Unplugging Exam Prep

Despite being on holiday from work for the last two weeks, I’ve found it difficult to make time to write on my blog. You would think the break would give me plenty of time for blogging and study but it doesn’t. The main reason is that my son is home as well. Don’t get me wrong - I’m not complaining! It’s just that those gaps during the day when I would usually blog or do some MA work have been instead filled with trips to the park and gaming sessions on the Wii! The time I have had for my ‘teacher stuff’ has been taken up by study, the 30 Goals Challenge (see the previous three posts for my responses so far) and the blogathon so I’m only just getting round to telling you about a lesson I did almost 4 weeks ago - it’s a good thing I take notes!

You come to this place to learn irrelevant information for regurgitation purposes.

One of the dominant sections of my teaching programme this year is preparation for the Cambridge Young Learners exams, specifically Movers. We have a book for this, Fun For Movers, but it’s a bit of a slog. One period (40 minutes) a week is supposed to be dedicated to it and we are expected to cover 3 units every fortnight. In the teacher’s book, it says each double page unit is designed for ‘60 to 90 minutes of classroom time’ so we are basically being asked to each unit in a third of the recommended time!
It would be easy to fall into the trap of just trying to plough through the book and merely cover the ground but I can’t bring myself to do that. As one of my colleagues said, it’s better to do one activity for each unit well than cover all of them in a rush. I’m always looking for ways to make the lessons more engaging and ‘unplug’ from the book and I’d like to share one of those ideas with you now.

A common type of question in the Movers test is to give a sentence describing something for which the student has to write the word (the words together with 1 or 2 extras are given with pictures above the questions). So, for example, there might be a sentence like: “This is a place where you can buy food and other things for you home” to which the student will respond “supermarket”.

Anyway, there was a unit on ‘Places to Go’ so I decided to take an unplugged approach and cover it without using the book. I first asked the students where they go at the weekend or during the school holidays and what they do there. I then got them to write one place each up on the board and we would use this vocabulary for the next stage of the lesson.

Next, I put the class into groups of 4 and asked them all to choose a different place from the board and write a sentence to describe it, in the style of the exam questions. They then checked each other’s sentences for errors and clarity while I went round monitoring and helping out when necessary. The next stage was for each group to read their sentences out for the other groups to try and answer. Some classes wanted it to be a game with points awarded for right answers and I was happy to go along with that. The main thing was that they generated both the vocabulary and the sentences and in this way, we covered most of the content of the unit in a much more student-centred and engaging way.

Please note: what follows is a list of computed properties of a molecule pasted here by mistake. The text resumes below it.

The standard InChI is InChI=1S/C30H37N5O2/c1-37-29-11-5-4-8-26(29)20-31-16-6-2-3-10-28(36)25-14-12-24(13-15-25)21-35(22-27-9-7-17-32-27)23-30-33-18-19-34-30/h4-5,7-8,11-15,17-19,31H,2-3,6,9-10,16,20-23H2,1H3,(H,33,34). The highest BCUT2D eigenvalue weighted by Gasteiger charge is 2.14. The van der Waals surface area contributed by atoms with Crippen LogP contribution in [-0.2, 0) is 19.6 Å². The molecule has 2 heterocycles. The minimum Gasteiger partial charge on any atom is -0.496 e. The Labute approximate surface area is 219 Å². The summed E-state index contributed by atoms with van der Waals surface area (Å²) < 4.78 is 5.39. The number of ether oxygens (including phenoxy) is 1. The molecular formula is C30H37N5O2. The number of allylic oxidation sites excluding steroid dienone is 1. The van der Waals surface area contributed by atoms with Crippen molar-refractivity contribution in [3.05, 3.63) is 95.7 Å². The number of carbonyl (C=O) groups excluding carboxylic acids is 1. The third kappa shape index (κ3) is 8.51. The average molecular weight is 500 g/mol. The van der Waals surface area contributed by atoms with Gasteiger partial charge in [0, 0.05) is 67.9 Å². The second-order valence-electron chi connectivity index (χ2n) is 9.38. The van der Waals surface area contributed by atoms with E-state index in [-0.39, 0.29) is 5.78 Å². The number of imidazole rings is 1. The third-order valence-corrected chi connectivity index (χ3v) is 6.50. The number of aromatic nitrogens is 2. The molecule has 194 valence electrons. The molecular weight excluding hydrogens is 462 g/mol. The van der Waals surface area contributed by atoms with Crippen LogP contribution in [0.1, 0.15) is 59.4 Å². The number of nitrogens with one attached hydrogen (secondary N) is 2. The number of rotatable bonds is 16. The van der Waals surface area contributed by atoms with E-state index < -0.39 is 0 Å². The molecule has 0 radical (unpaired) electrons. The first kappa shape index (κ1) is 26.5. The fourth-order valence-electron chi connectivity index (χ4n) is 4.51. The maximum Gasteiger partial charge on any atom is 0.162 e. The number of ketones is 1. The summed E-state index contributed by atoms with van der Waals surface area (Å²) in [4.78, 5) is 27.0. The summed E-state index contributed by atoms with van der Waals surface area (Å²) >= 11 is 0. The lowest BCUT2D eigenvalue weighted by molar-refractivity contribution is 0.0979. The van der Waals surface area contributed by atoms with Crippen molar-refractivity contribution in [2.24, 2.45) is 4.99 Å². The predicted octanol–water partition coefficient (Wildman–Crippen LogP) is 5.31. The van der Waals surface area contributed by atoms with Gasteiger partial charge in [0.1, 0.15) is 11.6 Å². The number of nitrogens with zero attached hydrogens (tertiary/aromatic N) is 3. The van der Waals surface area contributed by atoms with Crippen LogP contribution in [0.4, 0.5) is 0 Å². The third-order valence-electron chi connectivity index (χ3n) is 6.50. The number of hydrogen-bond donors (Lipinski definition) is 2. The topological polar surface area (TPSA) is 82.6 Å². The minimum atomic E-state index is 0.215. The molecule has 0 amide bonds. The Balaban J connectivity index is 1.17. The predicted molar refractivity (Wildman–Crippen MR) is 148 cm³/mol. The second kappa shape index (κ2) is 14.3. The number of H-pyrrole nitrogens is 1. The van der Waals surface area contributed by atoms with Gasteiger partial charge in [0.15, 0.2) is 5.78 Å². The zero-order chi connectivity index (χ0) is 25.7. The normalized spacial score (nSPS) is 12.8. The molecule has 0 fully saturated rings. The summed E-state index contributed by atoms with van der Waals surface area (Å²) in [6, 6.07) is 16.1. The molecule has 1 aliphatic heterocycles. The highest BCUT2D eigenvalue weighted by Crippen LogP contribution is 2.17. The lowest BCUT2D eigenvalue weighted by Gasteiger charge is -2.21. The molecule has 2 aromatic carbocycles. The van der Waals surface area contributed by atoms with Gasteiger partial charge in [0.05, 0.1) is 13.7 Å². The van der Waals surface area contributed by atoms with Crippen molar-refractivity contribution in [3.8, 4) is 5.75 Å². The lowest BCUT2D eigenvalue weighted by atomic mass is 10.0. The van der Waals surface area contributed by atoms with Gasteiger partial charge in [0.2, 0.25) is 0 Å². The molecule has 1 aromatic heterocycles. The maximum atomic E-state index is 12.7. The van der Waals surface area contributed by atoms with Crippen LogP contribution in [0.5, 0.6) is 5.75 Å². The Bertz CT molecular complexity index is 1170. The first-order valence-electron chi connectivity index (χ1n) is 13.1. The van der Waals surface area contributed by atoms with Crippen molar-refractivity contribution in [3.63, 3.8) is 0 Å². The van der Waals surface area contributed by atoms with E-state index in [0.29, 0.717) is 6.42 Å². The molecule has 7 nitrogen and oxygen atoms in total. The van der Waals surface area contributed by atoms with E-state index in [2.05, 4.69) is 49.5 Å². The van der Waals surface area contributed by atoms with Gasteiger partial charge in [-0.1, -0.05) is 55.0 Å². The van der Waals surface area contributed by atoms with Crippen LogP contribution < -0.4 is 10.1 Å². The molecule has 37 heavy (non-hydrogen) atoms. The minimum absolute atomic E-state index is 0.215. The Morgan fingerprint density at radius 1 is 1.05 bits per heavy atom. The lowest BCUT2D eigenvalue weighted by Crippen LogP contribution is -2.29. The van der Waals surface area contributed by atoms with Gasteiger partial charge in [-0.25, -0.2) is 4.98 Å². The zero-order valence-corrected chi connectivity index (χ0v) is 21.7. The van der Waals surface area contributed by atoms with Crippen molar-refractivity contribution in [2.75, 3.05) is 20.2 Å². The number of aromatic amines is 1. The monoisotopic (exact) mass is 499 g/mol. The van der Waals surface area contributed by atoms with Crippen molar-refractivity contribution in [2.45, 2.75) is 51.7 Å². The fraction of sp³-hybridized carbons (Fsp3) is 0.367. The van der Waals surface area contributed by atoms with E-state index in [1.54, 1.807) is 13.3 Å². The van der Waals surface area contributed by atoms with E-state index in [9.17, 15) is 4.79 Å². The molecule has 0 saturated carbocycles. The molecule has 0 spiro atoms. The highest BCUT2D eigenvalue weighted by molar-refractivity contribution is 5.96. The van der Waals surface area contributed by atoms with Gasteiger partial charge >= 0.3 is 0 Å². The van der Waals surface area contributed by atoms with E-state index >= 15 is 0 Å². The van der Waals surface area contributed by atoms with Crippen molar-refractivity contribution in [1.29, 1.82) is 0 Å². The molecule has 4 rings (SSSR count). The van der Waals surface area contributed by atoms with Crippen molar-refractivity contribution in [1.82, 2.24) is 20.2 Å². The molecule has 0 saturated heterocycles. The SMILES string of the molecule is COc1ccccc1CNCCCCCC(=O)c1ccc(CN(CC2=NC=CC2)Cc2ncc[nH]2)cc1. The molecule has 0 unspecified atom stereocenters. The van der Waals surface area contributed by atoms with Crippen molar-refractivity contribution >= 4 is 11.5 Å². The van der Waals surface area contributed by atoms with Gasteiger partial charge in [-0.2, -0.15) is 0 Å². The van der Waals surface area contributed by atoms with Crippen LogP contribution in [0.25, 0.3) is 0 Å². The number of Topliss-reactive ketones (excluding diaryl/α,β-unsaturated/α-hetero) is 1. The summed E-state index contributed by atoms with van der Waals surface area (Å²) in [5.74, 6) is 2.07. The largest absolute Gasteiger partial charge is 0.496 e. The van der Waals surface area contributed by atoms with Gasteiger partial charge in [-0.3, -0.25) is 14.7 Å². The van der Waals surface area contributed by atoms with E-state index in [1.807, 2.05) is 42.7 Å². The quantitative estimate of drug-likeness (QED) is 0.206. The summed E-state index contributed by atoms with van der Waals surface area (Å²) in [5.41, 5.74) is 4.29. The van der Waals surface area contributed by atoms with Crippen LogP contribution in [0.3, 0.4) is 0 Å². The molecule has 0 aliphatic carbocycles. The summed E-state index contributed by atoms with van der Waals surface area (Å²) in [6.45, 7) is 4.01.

However, there was an issue during the vocabulary stage, which shows the problems over-using the coursebook can have. I repeated this lesson with all 5 of my classes, each time anticipating that the student-generated content would be different. In the first class, some places I didn’t expect came up like internet café (with computers and broadband common at home, have these kids even been inside a place like that?), snack bar (we haven’t got one at school and when questioned, they seemed a little unsure of what it was exactly) and amusement arcade (unexpected as they usually just use the Turkish term luna park).
Nevertheless, we continued with the lesson - after all, the whole point was that they came up with the words without me interfering, right? However, in the next class, what happened? Again internet café, snack bar and amusement park came up. And in the next class. And the one after that. And… you get the idea.

By the third class, I knew something was up and questioned the kids about why they chose these words. “Do you go to internet cafés?” I asked. “What’s your favourite snack bar? What do you eat there?” and “What kind of games do you play at the amusement arcade? Do you go on any rides?” were next. For all questions, they either said no or couldn’t answer. All was revealed when one boy pulled the book they use with their ‘grammar’ teacher out of his bag and showed me a page of vocabulary for ‘places to go’. They had been taught those words, learnt them by heart and were now regurgitating them without actually responding to the original question of “Where do YOU go at the weekend?”  They actually seemed surprised when I said I was interested in the places they really go to and what they do there.

As the new semester starts tomorrow, as a joke I’ll be asking who went to an internet café before grabbing a bite to eat at a snack bar and then we'll get into what they really did. Hopefully, they will have some real answers ready for me this time!